One of the mistakes we simple human beings do is try to see things in a binary fashion. Something is or isn’t. Believer or non-believer. Black or white. Republican or Democrat. Rich or poor. One of the areas which can be deadliest to our well-being and personal power is seeing attributes of ourselves in the same light.
Let’s take one of the most abused: confidence. We see confidence as an either-or proposition almost entirely. She’s confident. He’s not confident. Even in our use of language, we rarely ever refer to degrees of confidence. “Sort of confident” doesn’t really exist linguistically in the same way that middle class does in economic language.
What does confidence even mean? Short version: a belief that what you are doing is correct or effective based on evidence and history. Confidence is far from binary. The more evidence and history you have of being right, being effective, being productive, the more confidence you probably have in yourself. The more evidence and history that you have to the contrary, the less confidence you probably have in yourself.
If you begin to think of the history and evidence of confidence as a sort of currency or commodity, then you change confidence from a binary belief to something that you can measure and manage. What if confidence operated like money you put in a bank vault? An activity that demonstrated evidence of a lack of your capability would be a significant withdrawal in the confidence bank. An activity that demonstrated evidence of your superior capability would be a significant deposit in the confidence bank.
Put in this light, then, managing your sense of confidence becomes almost transactional in nature, something that most people can understand and do. If you take a big withdrawal from the bank, you have to build back up that reserve. What’s more, because you’re starting with fewer resources on hand, you won’t be able to make as big an investment to recover your loss, so you have to look for smaller opportunities to build back up that reserve.
Suppose, for example, you performed badly on stage in front of a major audience and you took a giant withdrawal from the confidence bank. In order to build that back up, you’d take a series of smaller speaking engagements or other activities that deposit more and more into your confidence bank until you’re back to even, and then you can make big investments and risks again.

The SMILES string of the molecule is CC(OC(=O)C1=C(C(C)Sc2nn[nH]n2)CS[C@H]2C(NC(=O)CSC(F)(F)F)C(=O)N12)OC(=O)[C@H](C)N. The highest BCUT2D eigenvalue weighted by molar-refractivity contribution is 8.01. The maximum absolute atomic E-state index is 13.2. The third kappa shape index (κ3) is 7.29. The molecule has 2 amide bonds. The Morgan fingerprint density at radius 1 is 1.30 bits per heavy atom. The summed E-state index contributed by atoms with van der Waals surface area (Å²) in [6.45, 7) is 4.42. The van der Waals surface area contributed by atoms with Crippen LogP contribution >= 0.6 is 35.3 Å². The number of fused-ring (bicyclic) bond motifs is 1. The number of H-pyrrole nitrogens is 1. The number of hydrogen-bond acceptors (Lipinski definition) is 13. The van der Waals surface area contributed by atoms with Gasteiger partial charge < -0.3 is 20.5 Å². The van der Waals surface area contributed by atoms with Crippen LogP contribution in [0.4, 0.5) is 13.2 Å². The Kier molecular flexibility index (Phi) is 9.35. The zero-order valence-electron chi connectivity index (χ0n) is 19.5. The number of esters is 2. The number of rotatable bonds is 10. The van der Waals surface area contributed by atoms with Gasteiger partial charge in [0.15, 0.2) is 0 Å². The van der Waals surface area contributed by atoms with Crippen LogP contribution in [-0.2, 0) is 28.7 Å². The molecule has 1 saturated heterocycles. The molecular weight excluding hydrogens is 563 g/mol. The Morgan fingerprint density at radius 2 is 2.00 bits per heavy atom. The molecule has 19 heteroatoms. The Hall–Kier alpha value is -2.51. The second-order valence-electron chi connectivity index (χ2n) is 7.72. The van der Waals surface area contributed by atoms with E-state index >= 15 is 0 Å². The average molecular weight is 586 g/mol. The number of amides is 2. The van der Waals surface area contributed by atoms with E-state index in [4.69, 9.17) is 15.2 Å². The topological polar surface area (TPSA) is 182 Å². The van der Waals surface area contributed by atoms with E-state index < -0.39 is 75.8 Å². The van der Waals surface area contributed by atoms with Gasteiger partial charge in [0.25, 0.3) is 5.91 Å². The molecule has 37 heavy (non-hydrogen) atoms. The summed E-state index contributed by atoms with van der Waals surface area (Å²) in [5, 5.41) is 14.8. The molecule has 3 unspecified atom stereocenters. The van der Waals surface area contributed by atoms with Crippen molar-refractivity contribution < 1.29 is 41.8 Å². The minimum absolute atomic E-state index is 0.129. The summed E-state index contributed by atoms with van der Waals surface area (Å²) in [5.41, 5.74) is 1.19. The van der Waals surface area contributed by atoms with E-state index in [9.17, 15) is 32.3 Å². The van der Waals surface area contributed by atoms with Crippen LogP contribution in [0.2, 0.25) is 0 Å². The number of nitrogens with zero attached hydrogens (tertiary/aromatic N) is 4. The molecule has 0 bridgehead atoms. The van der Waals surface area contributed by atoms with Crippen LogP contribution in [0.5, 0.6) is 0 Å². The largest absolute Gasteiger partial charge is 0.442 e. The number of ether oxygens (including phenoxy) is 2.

When you view confidence as transactional in nature, you can then assess all of the activities and actions you take on a daily basis on a confidence-economy scale. Some activities will generate very little or none, because the outcome is never in question or has no value. Some activities will generate or withdraw small amounts of confidence, such as getting positive or negative feedback from friends on your Facebook wall about your latest venture. Some activities will generate or deplete large amounts of confidence, such as speaking publicly or competing in a martial arts tournament if you don’t have enough evidence and history to support your success in those endeavors. Once you have a sense of what builds confidence for you, you can re-prioritize how you live day to day to focus on activities that build or deplete confidence at a level of risk you’re comfortable with.
Think about how you manage your own levels of confidence and whether you treat it as an all-or-nothing belief in yourself or something transactional and manageable. If you operate with a sense of confidence being a dynamic, fluid currency in your life, you’ll be able to restore and build confidence in yourself much faster than someone waiting for the big break that may never come. It’s the confidence equivalent of investing smartly over time versus playing the lottery and hoping to get lucky just once.
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